Lebanon Elections

Nasrallah blasts Future's 'failure' to boost Lebanon's economy

Hezbollah leader Sayyed Hasan Nasrallah speaks at an event, April 13, 2018. (The Daily Star/Hasan Shaaban)

BEIRUT: At an electoral rally for the southern Zahrani-Tyre district on Saturday, Hezbollah Secretary-General Sayyed Hasan Nasrallah criticized the Future Movement for its "failure" to build Lebanon’s economy.

“There has been a kind of understanding in the country, that one party [Hezbollah] will fight for the country and protect it, and another, the Future Movement, will take care of the economy,” he said in a televised address from the Imam Hussein Mosque in Tyre.

“[Hezbollah] has been able to say, ‘these are my successes.’ We protect our country. Stability and security have been available since 2006,” he said, referring to the end of the war between Hezbollah and Israel.

“But where is the success of the economy file? Everyone agrees that we have an economic problem, that we have a huge debt, that the agriculture and the productive sectors are at an all-time low. We are ready to admit you succeeded if we can touch it,” he said.

The Hezbollah leader said he wasn’t interested in getting involved with economic issues, “as some people are saying, but I want to say that those in charge failed.”

Referring to ongoing plans to create a National Defense Strategy, expected to address the controversial issue of Hezbollah's arms, Nasrallah said his party was ready to confront the issue. “We haven’t run away from talking about a National Defense Strategy, and we will discuss it. But you [the Future Movement] are the one running from forming a national economic strategy,” he said.

“Corruption is rampant in all institutions. When we talk about a strong country, corruption has no place. There is no discussion, no need for debate, the steps are clear. But ... if the country stays like this, the country will crumble.”

Nasrallah also said that confessionalism was creeping into all sectors of Lebanese society, saying the issue was more important than dismantling the confessional system in the government itself. “Water is now confessional,” he quipped. “Next we’re going to have gas blocks [in the Mediterranean Sea] distributed according to sects.”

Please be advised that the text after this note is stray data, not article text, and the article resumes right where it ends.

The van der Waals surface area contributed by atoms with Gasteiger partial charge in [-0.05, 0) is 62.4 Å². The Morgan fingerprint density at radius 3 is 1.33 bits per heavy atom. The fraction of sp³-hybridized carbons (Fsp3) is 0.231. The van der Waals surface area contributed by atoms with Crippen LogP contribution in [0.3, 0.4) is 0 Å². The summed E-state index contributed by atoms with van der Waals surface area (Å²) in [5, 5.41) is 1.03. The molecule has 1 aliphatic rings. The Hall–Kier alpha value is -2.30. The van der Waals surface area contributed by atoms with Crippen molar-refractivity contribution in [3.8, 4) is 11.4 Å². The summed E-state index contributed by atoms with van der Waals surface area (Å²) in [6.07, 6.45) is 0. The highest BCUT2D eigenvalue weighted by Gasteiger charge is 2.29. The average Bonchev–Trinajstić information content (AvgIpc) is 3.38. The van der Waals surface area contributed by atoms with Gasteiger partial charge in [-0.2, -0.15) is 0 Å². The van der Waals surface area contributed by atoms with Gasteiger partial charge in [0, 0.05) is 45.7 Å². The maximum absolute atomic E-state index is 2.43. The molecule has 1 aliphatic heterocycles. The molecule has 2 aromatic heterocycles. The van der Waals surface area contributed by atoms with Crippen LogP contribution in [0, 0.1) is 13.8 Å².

He criticized some politicians for choosing to help or ignore certain sectors based on whether or not their sect stood to benefit. “What kind of country operates like that? We can’t say it’s the fault of the United States, Arab countries or Israel. We have to take responsibility.”

He said political parties that exploited the confessional system to cement their support only further entrenched secularism in the country.

“When you have a minister working for his sect, his town and his kids’ [wellbeing], can we still call him a minister for Lebanon?”

Nasrallah urged support for Hezbollah and its ally the Amal Movement, stressing that candidates from the parties were united.

“Here in Zahrani-Tyre, you are not just voting for Parliament members, you’re voting for the next speaker [of Parliament],” a role currently occupied by Amal leader Nabih Berri. “There is no debate [among Hezbollah] that he should be reelected as speaker and he is the party’s strongest representation,” he said.

“I hope that on May 6 ... you will choose the Hope and Loyalty [electoral lists], the hope for the future. Your vote is a message in Tyre-Zahrani and all of south, that we won’t abandon the resistance and we won’t turn our back.”

 

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